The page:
Values education is most successful when it has buy-in from all stakeholders. A unifying exercise is a collective review of the various sources of influence and factors that can impact the capacity of young people to engage with learning in the most effective ways for them. Important elements that contribute to the best possible conditions to learn and teach and promote a supportive, whole-school approach include examining the following and responding imaginatively to stakeholders’ viewpoints:

  • the culture and ethos of the school
  • physical aspects of the school
  • leadership within the school
  • the school’s morale
  • its development and, if relevant, improvement plan
  • classroom and peer behaviours
  • the management of bullying and any other detrimental behaviours
  • role modelling of staff towards other members of staff, towards pupils and pupils towards each other and towards the adults making up the school community, and
  • barriers to engaging parents/carers in their children’s education.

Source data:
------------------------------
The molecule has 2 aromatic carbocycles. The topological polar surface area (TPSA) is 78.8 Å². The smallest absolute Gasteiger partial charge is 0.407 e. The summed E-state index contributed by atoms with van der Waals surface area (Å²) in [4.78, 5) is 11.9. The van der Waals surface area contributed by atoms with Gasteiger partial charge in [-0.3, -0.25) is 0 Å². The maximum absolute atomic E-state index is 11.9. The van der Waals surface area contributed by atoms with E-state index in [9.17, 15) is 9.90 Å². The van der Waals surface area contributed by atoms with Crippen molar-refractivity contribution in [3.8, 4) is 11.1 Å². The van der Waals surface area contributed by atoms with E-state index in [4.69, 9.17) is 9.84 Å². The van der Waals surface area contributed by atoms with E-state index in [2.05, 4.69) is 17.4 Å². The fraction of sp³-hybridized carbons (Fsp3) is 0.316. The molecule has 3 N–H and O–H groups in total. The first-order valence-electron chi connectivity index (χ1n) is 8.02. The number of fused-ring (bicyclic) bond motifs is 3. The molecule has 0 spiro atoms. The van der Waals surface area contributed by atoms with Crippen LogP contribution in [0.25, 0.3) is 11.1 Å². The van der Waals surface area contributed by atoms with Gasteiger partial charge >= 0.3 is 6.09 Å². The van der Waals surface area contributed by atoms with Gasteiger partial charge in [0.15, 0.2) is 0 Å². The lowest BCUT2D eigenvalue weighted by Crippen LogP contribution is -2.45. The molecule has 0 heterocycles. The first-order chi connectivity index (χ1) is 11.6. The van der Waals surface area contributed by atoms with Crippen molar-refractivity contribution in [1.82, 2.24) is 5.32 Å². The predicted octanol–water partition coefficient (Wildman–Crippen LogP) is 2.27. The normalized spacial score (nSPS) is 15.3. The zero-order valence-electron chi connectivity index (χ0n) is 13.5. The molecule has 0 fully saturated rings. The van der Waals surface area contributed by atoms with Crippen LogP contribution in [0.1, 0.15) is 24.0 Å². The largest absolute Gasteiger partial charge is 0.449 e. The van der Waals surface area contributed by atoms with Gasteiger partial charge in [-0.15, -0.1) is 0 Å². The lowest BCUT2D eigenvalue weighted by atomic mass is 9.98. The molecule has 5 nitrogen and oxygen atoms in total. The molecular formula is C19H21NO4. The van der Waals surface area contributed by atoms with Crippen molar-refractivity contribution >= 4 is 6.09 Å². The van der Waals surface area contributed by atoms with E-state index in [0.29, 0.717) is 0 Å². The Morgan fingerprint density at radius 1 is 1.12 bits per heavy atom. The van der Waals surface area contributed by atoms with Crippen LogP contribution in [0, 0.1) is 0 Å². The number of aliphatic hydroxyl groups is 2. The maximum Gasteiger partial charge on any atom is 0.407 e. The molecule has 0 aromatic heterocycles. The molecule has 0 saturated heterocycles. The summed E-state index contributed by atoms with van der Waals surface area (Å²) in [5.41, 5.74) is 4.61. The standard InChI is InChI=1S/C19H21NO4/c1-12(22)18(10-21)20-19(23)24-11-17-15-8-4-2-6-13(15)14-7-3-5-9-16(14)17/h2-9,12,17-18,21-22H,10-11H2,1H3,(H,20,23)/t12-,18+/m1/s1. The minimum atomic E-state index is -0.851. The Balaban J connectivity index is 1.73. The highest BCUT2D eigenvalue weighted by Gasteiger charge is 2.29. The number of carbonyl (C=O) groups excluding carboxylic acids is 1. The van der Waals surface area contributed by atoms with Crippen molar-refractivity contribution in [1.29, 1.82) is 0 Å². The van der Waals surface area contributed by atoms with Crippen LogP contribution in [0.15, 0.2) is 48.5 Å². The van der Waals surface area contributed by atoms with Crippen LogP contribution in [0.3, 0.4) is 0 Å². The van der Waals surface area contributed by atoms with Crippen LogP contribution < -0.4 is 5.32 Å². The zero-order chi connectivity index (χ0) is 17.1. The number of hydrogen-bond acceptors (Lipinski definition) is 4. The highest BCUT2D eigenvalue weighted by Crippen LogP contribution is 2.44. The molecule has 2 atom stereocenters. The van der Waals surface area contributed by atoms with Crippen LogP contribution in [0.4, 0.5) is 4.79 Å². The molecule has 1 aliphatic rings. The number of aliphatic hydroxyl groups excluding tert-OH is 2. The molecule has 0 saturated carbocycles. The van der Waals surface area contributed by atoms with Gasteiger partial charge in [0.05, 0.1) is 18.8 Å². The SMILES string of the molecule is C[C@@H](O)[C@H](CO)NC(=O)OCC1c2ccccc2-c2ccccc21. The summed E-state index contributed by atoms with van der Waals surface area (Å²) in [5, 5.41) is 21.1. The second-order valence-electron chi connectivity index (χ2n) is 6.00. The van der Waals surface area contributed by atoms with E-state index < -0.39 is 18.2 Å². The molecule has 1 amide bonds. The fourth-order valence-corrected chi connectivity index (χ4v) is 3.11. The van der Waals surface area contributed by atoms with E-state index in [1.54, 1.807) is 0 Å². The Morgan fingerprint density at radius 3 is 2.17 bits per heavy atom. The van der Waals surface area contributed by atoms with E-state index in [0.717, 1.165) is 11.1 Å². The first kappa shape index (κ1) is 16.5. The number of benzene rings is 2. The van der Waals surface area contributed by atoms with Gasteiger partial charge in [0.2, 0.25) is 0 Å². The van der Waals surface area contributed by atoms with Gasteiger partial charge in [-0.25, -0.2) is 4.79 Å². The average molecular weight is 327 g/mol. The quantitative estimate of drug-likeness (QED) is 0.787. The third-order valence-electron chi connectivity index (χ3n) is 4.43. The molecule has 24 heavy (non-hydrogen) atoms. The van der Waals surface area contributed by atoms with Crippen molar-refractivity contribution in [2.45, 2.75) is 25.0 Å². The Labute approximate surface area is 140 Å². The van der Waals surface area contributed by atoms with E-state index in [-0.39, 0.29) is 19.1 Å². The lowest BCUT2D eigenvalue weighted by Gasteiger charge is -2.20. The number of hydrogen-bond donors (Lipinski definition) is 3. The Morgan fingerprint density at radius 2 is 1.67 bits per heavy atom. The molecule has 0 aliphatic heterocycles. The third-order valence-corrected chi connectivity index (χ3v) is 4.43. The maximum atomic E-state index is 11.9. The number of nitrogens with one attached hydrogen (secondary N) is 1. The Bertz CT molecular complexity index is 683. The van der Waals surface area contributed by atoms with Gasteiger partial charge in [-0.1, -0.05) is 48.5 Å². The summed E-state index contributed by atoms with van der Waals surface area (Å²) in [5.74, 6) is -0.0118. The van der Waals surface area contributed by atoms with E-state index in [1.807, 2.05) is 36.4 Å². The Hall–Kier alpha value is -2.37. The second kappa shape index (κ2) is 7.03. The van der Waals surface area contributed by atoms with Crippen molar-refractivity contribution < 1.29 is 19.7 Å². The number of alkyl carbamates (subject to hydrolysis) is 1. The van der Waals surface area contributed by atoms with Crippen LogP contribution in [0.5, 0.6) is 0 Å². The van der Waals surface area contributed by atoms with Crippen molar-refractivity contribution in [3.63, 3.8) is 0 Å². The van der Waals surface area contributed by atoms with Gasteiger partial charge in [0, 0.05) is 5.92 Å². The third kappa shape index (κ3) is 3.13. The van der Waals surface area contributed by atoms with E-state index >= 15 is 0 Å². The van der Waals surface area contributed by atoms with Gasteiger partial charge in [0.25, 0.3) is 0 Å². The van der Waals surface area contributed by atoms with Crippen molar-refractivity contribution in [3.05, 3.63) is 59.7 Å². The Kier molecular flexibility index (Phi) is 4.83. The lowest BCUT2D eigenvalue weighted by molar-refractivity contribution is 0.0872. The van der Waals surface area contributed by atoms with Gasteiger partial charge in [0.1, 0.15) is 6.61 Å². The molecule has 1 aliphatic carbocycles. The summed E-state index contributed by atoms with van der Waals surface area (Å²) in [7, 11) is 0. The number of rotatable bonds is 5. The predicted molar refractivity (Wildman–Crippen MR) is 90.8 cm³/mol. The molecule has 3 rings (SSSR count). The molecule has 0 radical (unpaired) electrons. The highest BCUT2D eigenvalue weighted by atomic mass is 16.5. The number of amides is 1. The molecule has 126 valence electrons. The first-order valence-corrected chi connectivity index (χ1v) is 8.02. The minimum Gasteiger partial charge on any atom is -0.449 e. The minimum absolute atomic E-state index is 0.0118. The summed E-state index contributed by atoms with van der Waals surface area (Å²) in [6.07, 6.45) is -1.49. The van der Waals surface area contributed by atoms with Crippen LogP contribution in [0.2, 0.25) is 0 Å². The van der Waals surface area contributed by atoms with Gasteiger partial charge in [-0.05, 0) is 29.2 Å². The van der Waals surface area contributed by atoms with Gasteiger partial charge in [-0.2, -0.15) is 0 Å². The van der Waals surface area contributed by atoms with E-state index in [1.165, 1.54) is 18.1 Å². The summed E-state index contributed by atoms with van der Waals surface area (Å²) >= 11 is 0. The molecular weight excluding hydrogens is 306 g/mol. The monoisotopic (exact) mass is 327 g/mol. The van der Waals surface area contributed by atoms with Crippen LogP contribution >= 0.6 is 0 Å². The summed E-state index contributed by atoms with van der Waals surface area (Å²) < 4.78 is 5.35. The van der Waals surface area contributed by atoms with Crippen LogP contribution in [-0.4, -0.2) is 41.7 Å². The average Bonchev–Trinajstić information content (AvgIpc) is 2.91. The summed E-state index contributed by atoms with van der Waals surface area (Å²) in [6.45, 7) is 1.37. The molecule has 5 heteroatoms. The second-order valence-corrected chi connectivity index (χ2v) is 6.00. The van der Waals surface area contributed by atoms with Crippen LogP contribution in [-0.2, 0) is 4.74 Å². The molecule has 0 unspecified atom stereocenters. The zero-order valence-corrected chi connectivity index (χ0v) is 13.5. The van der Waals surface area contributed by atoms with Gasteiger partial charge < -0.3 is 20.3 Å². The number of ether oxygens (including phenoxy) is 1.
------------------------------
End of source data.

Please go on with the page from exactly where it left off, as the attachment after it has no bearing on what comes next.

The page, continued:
Values education – an uplifting part of the learning toolkit

In essence, the values education process affords enjoyable, purposeful and challenging experiences. It embraces all areas of learning, raising standards and the likelihood of children achieving their potential and becoming responsible citizens, equipped to lead fulfilling personal lives. What is taught within its curriculum helps citizens-in-the-making learn respect for self, others, law and order and the environment. It’s conducive to developing critical thinking skills, informed decision-making, exemplary behaviour and a desire to help others lead successful lives as well.